The first thing to do is to make sure the server is actually executing a cron job. From a terminal log on to your server as the user you want to setup the cron job under:
ssh username@serverFind out what jobs are currently scheduled in crontab:
crontab -lIf there is no output, you have no cron jobs scheduled, otherwise you may see something like the following:
*/15 * * * * /command/to/run.shIf any scheduled cron jobs are set to run either cron.php or cron.sh in your Magento install directory, then crontab should already be configured properly. If you had no output, you need to add a job. If you are not familiar with cron syntax, you might want to have a look here, otherwise you can just go ahead and run:
crontab -eThis will launch a text editor so add your job onto a new line but don't save and quit just yet. At the top of the file add the following mailto line (if it's not already there) so that cron will email any output from the commands to the specified email address:
MAILTOfirstname.lastname@example.orgIf everything goes to plan, you may not get any output from crontab when the job runs, so to make sure we do, edit the cron command to point at some location that doesn't exist, and change it to run every 5 minutes, so you will end up with something like this:
MAILTOemail@example.com */5 * * * * /some/fake/location.shSave the file and within 5 minutes you should receive an email from cron showing that the job has run. This proves the server is running the cron job, so if you don't get an email crontab may not be correctly configured and this should be looked at.
Generally I see people recommend kicking off Magento's cron with one of the following:
*/5 2 * * * /usr/bin/php -f /path/to/magento/install/cron.php
*/5 2 * * * /path/to/magento/install/cron.shBoth of these can potentially be problematic however - cron.sh may need editing depending on your servers default shell, and using PHP CLI to call cron.php can fail to correctly schedule jobs if the user executing the cron job does not have sufficient privileges. Another method and the one that I prefer is to use wget:
*/5 2 * * * wget -q -O /dev/null http://server/cron.phpNot only does this bypass potential shell problems with cron.sh, it also ensures the script is executed as the correct user.
Add the wget cron job (but tailored to your needs) into your crontab file which should still be open, save and close.
Assuming the cron job is running correctly and you received the email to prove that then you can start looking at Magento itself. I'm not going to go into how you configure a module to use cron, or where to find cron configurations in an already existing module as if you have come across this page you have probably already got that information. Instead I will cover how to troubleshoot Magento cron jobs that do not appear to be running.
The key to finding out whether or not Magento has scheduled cron jobs to run is the cron_schedule table. Any jobs which have been queued up by cron will be shown in here with time and current status details.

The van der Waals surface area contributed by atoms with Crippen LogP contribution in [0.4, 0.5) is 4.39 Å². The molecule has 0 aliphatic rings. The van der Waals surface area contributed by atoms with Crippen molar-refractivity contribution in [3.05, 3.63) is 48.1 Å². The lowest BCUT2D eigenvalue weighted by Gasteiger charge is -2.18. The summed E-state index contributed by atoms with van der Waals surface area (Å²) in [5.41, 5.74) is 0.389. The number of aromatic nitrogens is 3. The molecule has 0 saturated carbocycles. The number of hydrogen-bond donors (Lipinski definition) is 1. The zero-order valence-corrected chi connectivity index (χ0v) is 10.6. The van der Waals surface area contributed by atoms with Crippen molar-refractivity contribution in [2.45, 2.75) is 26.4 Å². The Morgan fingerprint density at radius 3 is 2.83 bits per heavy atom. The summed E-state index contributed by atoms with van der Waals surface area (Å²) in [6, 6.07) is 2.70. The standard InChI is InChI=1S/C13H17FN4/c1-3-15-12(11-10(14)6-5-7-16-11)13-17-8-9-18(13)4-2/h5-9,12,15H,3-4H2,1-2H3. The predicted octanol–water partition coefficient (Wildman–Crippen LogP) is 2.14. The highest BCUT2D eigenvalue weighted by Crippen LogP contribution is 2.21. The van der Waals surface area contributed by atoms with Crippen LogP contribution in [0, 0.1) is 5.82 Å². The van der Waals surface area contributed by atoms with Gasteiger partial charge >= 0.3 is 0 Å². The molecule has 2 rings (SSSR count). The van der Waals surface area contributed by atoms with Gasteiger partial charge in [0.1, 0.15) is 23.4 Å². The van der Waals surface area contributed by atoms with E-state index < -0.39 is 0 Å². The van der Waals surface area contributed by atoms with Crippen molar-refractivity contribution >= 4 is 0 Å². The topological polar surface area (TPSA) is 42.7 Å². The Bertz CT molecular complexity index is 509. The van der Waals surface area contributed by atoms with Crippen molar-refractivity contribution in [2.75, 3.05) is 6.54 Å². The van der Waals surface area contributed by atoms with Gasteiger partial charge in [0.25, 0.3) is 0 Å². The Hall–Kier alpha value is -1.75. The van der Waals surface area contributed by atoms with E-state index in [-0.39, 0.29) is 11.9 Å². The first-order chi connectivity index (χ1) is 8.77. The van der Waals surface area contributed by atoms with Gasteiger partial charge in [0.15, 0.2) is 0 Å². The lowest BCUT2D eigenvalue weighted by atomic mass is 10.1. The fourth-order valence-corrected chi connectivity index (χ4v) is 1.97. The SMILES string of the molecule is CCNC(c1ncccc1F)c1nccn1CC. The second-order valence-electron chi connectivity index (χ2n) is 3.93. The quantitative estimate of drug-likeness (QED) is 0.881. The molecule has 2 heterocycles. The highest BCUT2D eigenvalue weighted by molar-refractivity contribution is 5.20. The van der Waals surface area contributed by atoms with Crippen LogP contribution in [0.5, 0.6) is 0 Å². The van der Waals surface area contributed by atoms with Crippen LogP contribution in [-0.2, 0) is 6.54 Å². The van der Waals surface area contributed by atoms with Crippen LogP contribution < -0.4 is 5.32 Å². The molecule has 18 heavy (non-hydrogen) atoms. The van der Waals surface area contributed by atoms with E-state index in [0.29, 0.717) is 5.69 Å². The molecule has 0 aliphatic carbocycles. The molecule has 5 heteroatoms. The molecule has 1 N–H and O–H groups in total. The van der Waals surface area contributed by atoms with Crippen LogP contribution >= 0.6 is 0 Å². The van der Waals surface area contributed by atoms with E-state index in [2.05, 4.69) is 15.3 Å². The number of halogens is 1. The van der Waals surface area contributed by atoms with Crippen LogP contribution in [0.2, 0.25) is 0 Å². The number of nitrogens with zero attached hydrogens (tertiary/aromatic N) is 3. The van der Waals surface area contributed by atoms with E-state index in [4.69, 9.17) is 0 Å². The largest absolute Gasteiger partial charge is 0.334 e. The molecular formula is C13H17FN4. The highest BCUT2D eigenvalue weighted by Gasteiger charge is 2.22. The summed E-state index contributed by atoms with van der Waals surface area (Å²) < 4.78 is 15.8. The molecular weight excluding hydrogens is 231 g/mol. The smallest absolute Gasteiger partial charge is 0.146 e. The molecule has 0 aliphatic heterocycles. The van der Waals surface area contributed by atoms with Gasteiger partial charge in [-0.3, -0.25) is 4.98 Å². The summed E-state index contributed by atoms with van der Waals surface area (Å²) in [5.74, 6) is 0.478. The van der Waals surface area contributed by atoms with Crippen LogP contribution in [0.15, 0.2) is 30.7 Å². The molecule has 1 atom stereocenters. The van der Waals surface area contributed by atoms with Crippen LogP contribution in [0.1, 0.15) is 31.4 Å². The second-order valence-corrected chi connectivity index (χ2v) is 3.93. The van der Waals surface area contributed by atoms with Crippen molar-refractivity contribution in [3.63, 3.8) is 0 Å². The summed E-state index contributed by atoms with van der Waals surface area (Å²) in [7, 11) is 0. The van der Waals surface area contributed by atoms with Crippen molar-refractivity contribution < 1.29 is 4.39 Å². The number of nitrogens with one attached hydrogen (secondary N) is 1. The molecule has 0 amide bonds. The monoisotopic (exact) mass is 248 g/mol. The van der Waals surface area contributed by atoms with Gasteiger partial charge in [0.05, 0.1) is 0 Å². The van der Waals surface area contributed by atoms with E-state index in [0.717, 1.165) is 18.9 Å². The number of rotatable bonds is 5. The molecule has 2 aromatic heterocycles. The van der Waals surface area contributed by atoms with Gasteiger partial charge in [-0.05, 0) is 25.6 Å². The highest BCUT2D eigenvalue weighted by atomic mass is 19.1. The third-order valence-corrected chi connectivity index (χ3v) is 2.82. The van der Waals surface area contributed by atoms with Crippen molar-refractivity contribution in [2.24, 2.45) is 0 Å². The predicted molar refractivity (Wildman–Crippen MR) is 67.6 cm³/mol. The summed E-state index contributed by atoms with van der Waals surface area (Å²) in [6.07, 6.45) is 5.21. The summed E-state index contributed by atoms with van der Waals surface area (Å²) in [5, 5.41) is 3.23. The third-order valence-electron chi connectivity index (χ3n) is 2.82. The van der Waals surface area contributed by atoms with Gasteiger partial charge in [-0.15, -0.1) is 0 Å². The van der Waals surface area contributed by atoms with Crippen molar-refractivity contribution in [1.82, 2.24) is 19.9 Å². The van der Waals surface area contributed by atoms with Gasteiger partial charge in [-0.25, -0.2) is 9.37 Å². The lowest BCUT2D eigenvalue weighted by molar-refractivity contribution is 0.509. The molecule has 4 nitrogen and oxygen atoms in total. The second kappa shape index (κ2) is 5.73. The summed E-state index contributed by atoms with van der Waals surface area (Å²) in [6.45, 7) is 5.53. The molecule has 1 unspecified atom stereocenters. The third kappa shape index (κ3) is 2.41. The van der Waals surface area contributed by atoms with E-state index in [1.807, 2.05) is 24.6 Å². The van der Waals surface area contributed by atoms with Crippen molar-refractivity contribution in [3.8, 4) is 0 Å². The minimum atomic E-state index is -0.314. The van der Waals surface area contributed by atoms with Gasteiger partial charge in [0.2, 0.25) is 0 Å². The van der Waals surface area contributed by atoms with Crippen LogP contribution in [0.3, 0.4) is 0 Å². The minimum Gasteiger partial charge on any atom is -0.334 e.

From your terminal window (hopefully you still have it open) log in to MySQL and switch to the Magento database:
mysql -u database_user -p mysql> use your_databaseIf you are unsure of your database credentials, they will be stored in app/etc/local.xml under your Magento install.
You can then see what content is in the cron_schedule table:
mysql> SELECT * FROM cron_schedule;In the table that's printed out, you will a job_code column which should be fairly self explanatory as to what the job relates to, and a few columns detailing when the job was added and run.
You will also see different text under the status column such as pending, running and success, the table will also be purged intermittently. If everything is working as it should be then you hopefully will only see a status of success, apart from if a job is actually running at the time in which case the status may be different but should change to success the next time cron is run. However if the status for a job is pending and it is not a recent one (perhaps a couple of days old or more), this could indicate a problem with that cron job completing as the status here will only be set to success when the cron job runs through without issue. It's also worth noting that a problematic cron job can stop other jobs from running.
Hopefully this has helped you to get your cron jobs running correctly, or if not at least track down where the problem lies.
If you have tracked down a problematic cron job, you can clear the job from the cron schedule table by running:
mysql> DELETE FROM cron_schedule WHERE status='pending';Then, for further testing you might want to temporarily change the cron scheduling for the module in question to just ahead of the current time and run your crontab job from the command line to further investigate the problem.
wget -q -O /dev/null http://server/cron.phpObviously remember to change back the cron scheduling for the module once finished.